Swallow Awareness Day – Raising Awareness of Swallowing Difficulties and the People who Help Treat Them

Written by Huw Irranca-Davies MS

Have you ever stopped to appreciate the simple act of sharing a meal or drink with loved ones? It’s something most of us do without a second thought. But for many people, this everyday experience becomes a challenge.

The annual ‘Swallow Awareness Day’ held in March reminds us that eating, drinking, and swallowing difficulties are common, and they often occur with other health conditions such as following a stroke, or a diagnosis of Parkinsons or Dementia. Swallowing difficulties or Dysphagia, to use the medical term, can affect people at every age and stage of life from new-born babies to people nearing the end of life.

Some of the signs and symptoms of eating, drinking and swallowing difficulties are food getting stuck in the throat, difficulty chewing or controlling food or fluids in the mouth, recurrent chest infections or pneumonia, food or drink coming out of the nose when swallowing and anxiety when eating, drinking, or swallowing.

Eating, drinking, and swallowing difficulties can lead to poorer quality of life for individuals and their families due to embarrassment and lack of enjoyment of food. Dysphagia can also have potentially life-threatening consequences. It can result in choking, pneumonia, chest infections, dehydration and malnutrition resulting in avoidable hospital admission and in some cases sadly, death.

Speech and language therapists have a unique role to play in the assessment, diagnosis, and management of swallowing difficulties.  I recently visited speech and language therapists at the Princess of Wales Hospital in Bridgend to learn more about their work in this area and was struck by their expertise and compassion.  They explained the far-reaching breadth of their work from speech and language therapy, mental health work, working with patients whose swallowing is affected and much more.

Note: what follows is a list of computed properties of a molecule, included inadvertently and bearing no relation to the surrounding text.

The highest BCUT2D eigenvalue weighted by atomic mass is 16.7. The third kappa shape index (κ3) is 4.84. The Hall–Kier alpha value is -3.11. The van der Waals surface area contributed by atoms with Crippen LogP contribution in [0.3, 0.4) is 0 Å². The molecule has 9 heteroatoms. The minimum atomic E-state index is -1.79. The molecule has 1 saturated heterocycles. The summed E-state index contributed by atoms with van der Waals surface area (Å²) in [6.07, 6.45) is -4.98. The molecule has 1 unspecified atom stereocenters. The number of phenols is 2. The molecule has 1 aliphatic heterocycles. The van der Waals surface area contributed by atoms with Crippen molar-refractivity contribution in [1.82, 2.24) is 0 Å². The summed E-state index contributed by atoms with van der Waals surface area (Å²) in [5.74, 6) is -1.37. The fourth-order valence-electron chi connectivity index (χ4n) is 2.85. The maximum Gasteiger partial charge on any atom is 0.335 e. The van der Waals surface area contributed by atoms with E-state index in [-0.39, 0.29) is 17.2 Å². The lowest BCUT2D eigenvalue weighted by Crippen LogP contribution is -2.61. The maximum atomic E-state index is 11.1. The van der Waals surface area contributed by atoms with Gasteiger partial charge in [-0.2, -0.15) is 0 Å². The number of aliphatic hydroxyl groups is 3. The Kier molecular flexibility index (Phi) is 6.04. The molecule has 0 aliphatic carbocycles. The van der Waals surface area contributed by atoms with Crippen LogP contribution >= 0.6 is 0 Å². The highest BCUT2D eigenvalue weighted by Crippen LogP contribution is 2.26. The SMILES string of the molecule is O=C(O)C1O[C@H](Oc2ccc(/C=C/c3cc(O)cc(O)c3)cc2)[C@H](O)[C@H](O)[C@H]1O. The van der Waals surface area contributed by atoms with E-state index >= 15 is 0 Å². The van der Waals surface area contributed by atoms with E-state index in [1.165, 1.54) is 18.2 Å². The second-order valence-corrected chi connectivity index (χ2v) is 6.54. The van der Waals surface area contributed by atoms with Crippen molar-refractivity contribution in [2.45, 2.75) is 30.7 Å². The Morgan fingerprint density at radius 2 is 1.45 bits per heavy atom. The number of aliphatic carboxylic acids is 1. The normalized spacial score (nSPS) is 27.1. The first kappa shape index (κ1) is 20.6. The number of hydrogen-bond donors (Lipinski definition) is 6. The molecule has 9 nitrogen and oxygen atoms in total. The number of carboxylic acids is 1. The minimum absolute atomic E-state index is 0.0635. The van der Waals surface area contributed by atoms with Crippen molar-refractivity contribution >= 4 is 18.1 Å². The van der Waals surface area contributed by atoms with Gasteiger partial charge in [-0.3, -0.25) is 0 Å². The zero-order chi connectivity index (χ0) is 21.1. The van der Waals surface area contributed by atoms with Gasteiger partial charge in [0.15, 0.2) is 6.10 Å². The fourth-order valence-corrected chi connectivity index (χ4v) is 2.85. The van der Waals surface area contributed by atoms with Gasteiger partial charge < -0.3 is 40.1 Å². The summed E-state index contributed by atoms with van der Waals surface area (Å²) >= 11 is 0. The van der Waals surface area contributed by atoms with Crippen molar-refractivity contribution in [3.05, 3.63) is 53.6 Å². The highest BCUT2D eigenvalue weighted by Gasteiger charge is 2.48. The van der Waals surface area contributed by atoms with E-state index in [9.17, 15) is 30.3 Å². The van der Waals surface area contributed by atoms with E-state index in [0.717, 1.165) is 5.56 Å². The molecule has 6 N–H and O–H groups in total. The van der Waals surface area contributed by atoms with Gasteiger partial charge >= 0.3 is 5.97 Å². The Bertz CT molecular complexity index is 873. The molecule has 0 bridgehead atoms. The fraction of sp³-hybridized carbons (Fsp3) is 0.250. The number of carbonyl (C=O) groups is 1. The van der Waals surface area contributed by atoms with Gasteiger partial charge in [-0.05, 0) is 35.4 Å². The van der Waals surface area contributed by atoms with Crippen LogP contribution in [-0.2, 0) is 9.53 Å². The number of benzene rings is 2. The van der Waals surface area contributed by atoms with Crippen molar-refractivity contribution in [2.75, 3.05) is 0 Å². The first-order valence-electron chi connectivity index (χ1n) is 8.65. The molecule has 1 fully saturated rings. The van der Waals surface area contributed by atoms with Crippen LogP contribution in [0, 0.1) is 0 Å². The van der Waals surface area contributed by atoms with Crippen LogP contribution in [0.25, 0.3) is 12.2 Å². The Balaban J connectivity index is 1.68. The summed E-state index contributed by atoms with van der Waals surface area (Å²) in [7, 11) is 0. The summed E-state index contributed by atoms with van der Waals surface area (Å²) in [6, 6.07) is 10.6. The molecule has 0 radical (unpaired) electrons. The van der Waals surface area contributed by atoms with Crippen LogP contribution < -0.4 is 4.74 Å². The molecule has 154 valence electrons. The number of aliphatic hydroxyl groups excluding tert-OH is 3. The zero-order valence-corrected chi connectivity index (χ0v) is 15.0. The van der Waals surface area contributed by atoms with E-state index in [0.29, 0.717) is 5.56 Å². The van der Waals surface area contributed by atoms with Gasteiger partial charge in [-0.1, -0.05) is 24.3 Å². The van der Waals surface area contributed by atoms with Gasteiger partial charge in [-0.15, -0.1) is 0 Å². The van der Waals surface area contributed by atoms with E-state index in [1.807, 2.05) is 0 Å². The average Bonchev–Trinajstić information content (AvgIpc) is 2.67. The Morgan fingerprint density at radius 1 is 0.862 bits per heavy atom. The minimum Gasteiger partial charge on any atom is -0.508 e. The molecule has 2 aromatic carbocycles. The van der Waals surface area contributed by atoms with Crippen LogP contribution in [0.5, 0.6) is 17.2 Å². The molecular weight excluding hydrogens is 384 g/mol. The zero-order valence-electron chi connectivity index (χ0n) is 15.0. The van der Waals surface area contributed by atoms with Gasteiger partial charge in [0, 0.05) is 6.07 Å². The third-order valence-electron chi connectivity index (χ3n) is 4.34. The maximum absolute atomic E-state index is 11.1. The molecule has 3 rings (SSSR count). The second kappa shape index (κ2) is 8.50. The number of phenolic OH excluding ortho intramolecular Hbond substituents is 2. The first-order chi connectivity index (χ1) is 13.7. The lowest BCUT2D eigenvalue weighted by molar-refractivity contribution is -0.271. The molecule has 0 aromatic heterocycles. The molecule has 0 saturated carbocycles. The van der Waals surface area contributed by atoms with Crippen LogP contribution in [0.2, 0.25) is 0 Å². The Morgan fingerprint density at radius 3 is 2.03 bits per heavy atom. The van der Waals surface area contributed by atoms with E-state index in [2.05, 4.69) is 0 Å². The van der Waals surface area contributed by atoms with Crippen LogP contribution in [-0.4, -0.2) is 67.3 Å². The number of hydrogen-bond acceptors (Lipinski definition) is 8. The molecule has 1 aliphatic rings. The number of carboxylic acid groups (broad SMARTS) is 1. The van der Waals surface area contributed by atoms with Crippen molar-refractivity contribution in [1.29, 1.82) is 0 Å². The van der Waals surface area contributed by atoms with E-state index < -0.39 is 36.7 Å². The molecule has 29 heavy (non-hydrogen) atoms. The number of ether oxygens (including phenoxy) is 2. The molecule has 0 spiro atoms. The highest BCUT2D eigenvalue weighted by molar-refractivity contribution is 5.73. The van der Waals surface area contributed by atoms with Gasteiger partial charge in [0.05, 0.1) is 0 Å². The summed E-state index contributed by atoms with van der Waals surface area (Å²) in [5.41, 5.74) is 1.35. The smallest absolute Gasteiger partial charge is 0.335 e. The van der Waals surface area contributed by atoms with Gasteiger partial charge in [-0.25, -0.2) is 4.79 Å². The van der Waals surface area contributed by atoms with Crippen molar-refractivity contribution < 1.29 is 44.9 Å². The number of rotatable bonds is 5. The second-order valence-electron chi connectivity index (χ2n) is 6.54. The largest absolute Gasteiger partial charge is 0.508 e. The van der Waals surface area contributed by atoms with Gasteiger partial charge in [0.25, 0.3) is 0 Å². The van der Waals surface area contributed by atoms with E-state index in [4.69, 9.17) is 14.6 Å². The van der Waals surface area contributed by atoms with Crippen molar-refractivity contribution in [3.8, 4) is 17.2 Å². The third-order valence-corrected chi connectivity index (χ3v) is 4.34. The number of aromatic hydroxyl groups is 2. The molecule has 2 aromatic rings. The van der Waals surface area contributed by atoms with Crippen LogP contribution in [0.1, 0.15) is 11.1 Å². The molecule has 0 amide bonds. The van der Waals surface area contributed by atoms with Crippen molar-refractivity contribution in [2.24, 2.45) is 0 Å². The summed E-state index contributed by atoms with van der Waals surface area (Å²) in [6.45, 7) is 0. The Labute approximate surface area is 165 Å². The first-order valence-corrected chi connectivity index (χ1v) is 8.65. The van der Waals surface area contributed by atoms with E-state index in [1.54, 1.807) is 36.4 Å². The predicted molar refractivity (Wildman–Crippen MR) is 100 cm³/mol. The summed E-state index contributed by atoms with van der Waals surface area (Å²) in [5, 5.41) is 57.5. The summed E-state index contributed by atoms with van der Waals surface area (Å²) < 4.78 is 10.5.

I was also pleased to attend a ‘Swallowing Café’ at the Senedd which was hosted by the Royal College of Speech and Language Therapists Wales in conjunction with the Senedd catering team where we learned first-hand the impact of eating, drinking and swallowing difficulties and the vital role of the therapists in supporting people to live well.

We pay tribute to all the professionals who dedicate themselves to helping those with communication, eating and swallowing rehabilitation.  These include speech and language therapists, especially the RCSLT Wales Team for the work they do, and I thank them for their warm welcome.

There’s much more to be done to support and protect these essential support services so they can continue their important work reaching people from all walks of life and across various stages of life.